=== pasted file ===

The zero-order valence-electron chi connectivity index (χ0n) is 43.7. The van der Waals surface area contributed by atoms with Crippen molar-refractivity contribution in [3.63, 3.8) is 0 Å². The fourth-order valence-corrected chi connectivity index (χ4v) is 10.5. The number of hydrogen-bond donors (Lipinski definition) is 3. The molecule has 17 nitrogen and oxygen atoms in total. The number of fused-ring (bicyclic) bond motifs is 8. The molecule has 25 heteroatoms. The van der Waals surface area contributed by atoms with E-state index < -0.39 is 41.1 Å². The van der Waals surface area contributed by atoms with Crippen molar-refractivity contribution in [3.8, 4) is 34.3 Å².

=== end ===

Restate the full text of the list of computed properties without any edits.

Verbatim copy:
The zero-order valence-electron chi connectivity index (χ0n) is 43.7. The van der Waals surface area contributed by atoms with Crippen molar-refractivity contribution in [3.63, 3.8) is 0 Å². The fourth-order valence-corrected chi connectivity index (χ4v) is 10.5. The number of hydrogen-bond donors (Lipinski definition) is 3. The molecule has 17 nitrogen and oxygen atoms in total. The number of fused-ring (bicyclic) bond motifs is 8. The molecule has 25 heteroatoms. The van der Waals surface area contributed by atoms with E-state index < -0.39 is 41.1 Å². The van der Waals surface area contributed by atoms with Crippen molar-refractivity contribution in [3.8, 4) is 34.3 Å².